Hibiscus sabdariffa, or ‘wonjo’, grows as a tropical dark red and green shrub that produces numerous attractive, light pink or white hibiscus-like flowers. It is, however, the fleshy deep red calyces (outer protective cover of a flower bud) that are used to make the popular Gambian drink with a taste resembling cranberry juice. The calyces are used either fresh or dried; they are boiled in water, and the infusion is sweetened to taste before chilling and enjoying it as a refreshing beverage. In The Gambia, wonjo is locally grown without the use of artificial pesticides or fertilizers, making it a perfect choice of an organic and natural ‘superfood’.
Wonjo is commonly served as a cold beverage, either on its own or layered with thick, tangy baobab juice. A special twist can be created by adding fresh mint leaves or ginger when boiling it. You'll also find wonjo being sold in the form of local popsicles frozen in small plastic bags. As a more suitable variant for the European winter weather, you may choose to make ‘mulled wonjo’, served hot and flavoured with Christmas spices such as cinnamon, cloves and cardamom, a few orange slices and – if preferred – a liquor of choice. Wonjo jam is another popular product made from this versatile natural gem that incidentally makes a great gift to bring home for family and friends. A different approach to using wonjo is by pounding the dried calyces into wonjo powder, which can then be added to cakes, ice creams, jams and other desserts. But the flowers are not the only part of the hibiscus plant that can be used: the fresh greens are locally used as a leafy vegetable that adds a slightly sour taste and a whole array of vitamins to a hearty family meal.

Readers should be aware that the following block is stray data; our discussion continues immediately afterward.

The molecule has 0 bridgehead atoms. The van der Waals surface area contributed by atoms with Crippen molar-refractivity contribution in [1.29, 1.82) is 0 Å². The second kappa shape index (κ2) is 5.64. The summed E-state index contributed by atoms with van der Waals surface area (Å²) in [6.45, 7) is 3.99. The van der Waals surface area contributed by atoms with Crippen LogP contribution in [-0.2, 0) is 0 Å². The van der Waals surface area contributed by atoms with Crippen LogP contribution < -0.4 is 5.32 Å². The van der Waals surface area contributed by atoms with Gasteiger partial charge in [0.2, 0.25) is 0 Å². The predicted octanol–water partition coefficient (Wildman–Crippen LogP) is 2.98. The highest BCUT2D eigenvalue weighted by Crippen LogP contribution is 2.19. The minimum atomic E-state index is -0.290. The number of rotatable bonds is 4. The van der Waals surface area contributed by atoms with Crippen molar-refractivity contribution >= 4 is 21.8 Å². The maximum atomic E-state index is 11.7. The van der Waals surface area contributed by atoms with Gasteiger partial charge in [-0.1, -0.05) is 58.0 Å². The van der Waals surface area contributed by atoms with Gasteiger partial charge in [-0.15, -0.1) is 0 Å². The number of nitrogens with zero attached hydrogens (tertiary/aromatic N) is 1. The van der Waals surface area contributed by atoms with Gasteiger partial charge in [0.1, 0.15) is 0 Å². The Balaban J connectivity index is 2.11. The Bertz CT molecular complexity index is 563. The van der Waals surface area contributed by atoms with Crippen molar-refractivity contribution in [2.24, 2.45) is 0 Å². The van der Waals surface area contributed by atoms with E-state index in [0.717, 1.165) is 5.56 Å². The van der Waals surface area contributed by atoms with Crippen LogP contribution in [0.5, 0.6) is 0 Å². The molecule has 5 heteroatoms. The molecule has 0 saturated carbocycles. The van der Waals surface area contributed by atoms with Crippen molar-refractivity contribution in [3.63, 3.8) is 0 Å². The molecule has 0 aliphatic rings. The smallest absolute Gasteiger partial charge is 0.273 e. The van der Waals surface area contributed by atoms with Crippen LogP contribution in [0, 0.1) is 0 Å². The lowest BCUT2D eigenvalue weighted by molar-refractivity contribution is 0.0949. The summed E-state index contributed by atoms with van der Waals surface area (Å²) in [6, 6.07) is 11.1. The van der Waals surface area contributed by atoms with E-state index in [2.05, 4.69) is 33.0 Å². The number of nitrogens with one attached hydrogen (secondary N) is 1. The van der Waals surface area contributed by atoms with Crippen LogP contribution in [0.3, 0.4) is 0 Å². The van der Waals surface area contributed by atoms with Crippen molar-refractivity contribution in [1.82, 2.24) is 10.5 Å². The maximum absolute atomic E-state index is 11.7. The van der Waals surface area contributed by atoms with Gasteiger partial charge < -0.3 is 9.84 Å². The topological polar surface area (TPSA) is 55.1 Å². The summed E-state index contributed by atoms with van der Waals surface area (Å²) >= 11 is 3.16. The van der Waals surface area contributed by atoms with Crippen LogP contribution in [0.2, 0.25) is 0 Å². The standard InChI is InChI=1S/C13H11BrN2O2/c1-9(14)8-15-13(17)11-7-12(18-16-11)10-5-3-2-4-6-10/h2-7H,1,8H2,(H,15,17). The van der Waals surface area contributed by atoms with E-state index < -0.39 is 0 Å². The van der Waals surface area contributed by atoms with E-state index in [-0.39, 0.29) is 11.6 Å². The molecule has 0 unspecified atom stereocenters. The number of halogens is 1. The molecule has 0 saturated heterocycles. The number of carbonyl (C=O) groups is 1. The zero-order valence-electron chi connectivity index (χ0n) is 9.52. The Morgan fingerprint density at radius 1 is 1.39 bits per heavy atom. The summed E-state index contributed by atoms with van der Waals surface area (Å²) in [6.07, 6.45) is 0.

Wonjo is rich in phytonutrients and antioxidants like vitamin C, contains minerals such as flavonoids and has laxative properties. The freshly brewed infusion has been known to prevent hypertension, lower blood pressure, improve liver health, help with menstrual cramps, help with depression, aid digestion and help with weight management. Through its ability to reduce blood sugar levels, wonjo tea may also help people with type 2 diabetes better control their blood glucose.
The dried, dark red wonjo calyces are a noticeable good sold out of large repurposed rice bags on most local markets, but you will also find them readily packed in certain supermarkets. A wide range of wonjo products, such as locally made wonjo-baobab-jam, ready-to-use wonjo powder, as well as wonjo teas packed in cute African wax print bags as a gift idea, can be found at Top-Shop at Senegambia Beach Hotel. You can also visit Serekunda Market and buy some cups of wonjo there or check for it in Farm Fresh, Taste Of Nature, Yusupha’s Natural Products, MyFarm, Feed Your Soul and many more.
Interested in how to make wonjo juice yourself? Read more here.